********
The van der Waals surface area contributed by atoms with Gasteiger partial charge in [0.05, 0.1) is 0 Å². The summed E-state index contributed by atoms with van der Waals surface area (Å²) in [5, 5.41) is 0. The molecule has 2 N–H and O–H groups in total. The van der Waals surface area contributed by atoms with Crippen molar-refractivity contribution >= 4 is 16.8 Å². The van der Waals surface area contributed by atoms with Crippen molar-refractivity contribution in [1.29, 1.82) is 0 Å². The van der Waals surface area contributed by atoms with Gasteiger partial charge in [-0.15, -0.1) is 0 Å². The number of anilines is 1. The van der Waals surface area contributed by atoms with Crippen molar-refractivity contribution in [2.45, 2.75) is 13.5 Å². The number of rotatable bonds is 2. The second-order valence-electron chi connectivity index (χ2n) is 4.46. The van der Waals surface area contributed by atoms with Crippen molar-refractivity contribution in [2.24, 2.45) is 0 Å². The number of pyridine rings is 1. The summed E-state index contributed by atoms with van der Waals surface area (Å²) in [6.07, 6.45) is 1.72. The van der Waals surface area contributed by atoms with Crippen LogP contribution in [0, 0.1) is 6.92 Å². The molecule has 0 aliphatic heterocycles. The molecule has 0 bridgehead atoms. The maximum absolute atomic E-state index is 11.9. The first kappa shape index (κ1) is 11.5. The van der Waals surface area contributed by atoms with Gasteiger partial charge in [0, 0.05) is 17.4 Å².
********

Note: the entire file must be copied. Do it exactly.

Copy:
The van der Waals surface area contributed by atoms with Gasteiger partial charge in [0.05, 0.1) is 0 Å². The summed E-state index contributed by atoms with van der Waals surface area (Å²) in [5, 5.41) is 0. The molecule has 2 N–H and O–H groups in total. The van der Waals surface area contributed by atoms with Crippen molar-refractivity contribution >= 4 is 16.8 Å². The van der Waals surface area contributed by atoms with Crippen molar-refractivity contribution in [1.29, 1.82) is 0 Å². The van der Waals surface area contributed by atoms with Gasteiger partial charge in [-0.15, -0.1) is 0 Å². The number of anilines is 1. The van der Waals surface area contributed by atoms with Crippen molar-refractivity contribution in [2.45, 2.75) is 13.5 Å². The number of rotatable bonds is 2. The second-order valence-electron chi connectivity index (χ2n) is 4.46. The van der Waals surface area contributed by atoms with Crippen molar-refractivity contribution in [2.24, 2.45) is 0 Å². The number of pyridine rings is 1. The summed E-state index contributed by atoms with van der Waals surface area (Å²) in [6.07, 6.45) is 1.72. The van der Waals surface area contributed by atoms with Crippen LogP contribution in [0, 0.1) is 6.92 Å². The molecule has 0 aliphatic heterocycles. The molecule has 0 bridgehead atoms. The maximum absolute atomic E-state index is 11.9. The first kappa shape index (κ1) is 11.5. The van der Waals surface area contributed by atoms with Gasteiger partial charge in [0, 0.05) is 17.4 Å².